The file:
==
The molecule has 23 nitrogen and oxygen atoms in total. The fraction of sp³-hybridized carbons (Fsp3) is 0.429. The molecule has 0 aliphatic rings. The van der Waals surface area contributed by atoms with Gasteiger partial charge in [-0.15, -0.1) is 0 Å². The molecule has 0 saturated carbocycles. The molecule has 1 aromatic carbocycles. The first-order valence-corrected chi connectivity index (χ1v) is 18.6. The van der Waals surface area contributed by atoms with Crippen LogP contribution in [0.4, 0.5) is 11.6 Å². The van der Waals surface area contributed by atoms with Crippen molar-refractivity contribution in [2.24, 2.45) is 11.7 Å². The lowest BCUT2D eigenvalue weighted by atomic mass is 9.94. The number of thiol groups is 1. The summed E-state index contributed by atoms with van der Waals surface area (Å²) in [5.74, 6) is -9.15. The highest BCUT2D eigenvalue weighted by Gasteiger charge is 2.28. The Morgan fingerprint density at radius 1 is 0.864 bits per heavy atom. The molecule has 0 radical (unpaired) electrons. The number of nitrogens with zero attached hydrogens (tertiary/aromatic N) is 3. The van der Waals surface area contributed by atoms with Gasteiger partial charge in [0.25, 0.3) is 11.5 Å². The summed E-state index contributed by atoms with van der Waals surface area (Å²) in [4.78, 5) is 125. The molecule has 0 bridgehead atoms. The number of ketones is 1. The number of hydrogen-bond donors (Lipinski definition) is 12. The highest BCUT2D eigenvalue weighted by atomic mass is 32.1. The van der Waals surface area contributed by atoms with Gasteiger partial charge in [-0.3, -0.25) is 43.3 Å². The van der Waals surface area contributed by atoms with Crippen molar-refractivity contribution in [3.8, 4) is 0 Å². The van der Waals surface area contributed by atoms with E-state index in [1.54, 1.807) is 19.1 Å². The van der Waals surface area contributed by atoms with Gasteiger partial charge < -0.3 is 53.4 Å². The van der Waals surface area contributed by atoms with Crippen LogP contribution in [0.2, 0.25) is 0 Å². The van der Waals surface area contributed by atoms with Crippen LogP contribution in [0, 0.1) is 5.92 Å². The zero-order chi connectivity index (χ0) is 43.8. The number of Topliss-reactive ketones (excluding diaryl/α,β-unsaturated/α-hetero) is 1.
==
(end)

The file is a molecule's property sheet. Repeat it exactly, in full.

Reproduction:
The molecule has 23 nitrogen and oxygen atoms in total. The fraction of sp³-hybridized carbons (Fsp3) is 0.429. The molecule has 0 aliphatic rings. The van der Waals surface area contributed by atoms with Gasteiger partial charge in [-0.15, -0.1) is 0 Å². The molecule has 0 saturated carbocycles. The molecule has 1 aromatic carbocycles. The first-order valence-corrected chi connectivity index (χ1v) is 18.6. The van der Waals surface area contributed by atoms with Crippen LogP contribution in [0.4, 0.5) is 11.6 Å². The van der Waals surface area contributed by atoms with Crippen molar-refractivity contribution in [2.24, 2.45) is 11.7 Å². The lowest BCUT2D eigenvalue weighted by atomic mass is 9.94. The number of thiol groups is 1. The summed E-state index contributed by atoms with van der Waals surface area (Å²) in [5.74, 6) is -9.15. The highest BCUT2D eigenvalue weighted by Gasteiger charge is 2.28. The Morgan fingerprint density at radius 1 is 0.864 bits per heavy atom. The molecule has 0 radical (unpaired) electrons. The number of nitrogens with zero attached hydrogens (tertiary/aromatic N) is 3. The van der Waals surface area contributed by atoms with Gasteiger partial charge in [0.25, 0.3) is 11.5 Å². The summed E-state index contributed by atoms with van der Waals surface area (Å²) in [4.78, 5) is 125. The molecule has 0 bridgehead atoms. The number of ketones is 1. The number of hydrogen-bond donors (Lipinski definition) is 12. The highest BCUT2D eigenvalue weighted by atomic mass is 32.1. The van der Waals surface area contributed by atoms with Gasteiger partial charge in [-0.3, -0.25) is 43.3 Å². The van der Waals surface area contributed by atoms with Crippen molar-refractivity contribution in [3.8, 4) is 0 Å². The van der Waals surface area contributed by atoms with E-state index in [1.54, 1.807) is 19.1 Å². The van der Waals surface area contributed by atoms with Gasteiger partial charge < -0.3 is 53.4 Å². The van der Waals surface area contributed by atoms with Crippen LogP contribution in [0.2, 0.25) is 0 Å². The van der Waals surface area contributed by atoms with Crippen LogP contribution in [0, 0.1) is 5.92 Å². The zero-order chi connectivity index (χ0) is 43.8. The number of Topliss-reactive ketones (excluding diaryl/α,β-unsaturated/α-hetero) is 1.